It is common for married couples to engage in sexual activity willingly, and the intimacy it provides is essential to marriage. Living separately for 12 months without cohabitation or sexual relations is a legal ground for divorce in Maryland. However, one spouse cannot force sex on the other in any way, shape, or form. That spouse could end up being charged with marital rape, earning a prison sentence.
Understanding marital rape
According to the Maryland Coalition Against Sexual Assault, marital rape is “sexual intercourse with a spouse without consent or by force, the threat of force or intimidation.” It can also happen when one spouse cannot consent due to mental or physical incapacity.
How prosecutors prove marital rape
To prove that rape occurred in a marriage, prosecutors don’t have to show any physical evidence. They can instead rely on testimony from the victim about the events. For example, the victim might say that their spouse threatened them with violence if they didn’t engage in sexual activity. Or, the victim could testify that they repeatedly said “no” or “stop,” but their spouse continued anyway.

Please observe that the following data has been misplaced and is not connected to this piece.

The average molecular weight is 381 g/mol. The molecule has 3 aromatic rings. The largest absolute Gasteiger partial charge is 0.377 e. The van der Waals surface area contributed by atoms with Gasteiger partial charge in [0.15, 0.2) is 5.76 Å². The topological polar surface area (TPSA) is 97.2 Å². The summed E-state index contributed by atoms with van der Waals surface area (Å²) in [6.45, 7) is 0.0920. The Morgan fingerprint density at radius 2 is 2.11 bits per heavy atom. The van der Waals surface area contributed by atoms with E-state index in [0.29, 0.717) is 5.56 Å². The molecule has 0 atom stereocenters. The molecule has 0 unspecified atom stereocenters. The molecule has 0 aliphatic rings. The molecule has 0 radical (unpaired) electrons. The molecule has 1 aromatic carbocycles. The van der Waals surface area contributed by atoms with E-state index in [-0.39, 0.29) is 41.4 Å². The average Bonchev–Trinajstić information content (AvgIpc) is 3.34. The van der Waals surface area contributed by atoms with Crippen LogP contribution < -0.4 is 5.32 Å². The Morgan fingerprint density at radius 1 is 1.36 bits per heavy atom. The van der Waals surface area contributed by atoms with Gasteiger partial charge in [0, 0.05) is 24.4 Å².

The penalties for marital rape in Maryland
If convicted of marital rape, a person faces up to 25 years in prison. Additionally, the person will have to register as a sex offender in Maryland. This registration means their name and other personal information will be available to the public via an online database.
It’s important to note that even if the couple is going through a divorce or legal separation, one spouse cannot use sex to gain an advantage in custody or property division proceedings. Doing so could still lead to criminal charges.
Possible defenses to marital rape charges in Maryland
The most common criminal defense to marital rape is consent. There are instances where a spouse can assume their partner consented to sex when they wear revealing clothes or makes out with them. However, there are also occasions where there’s an absence of a “no” when a spouse is making advances.
It can be difficult when a partner denies sex, but this should not lead to forced or coerced intercourse. If you are experiencing such a situation, it’s best to consider options such as communicating with your partner or seeking divorce if things seem not to work out.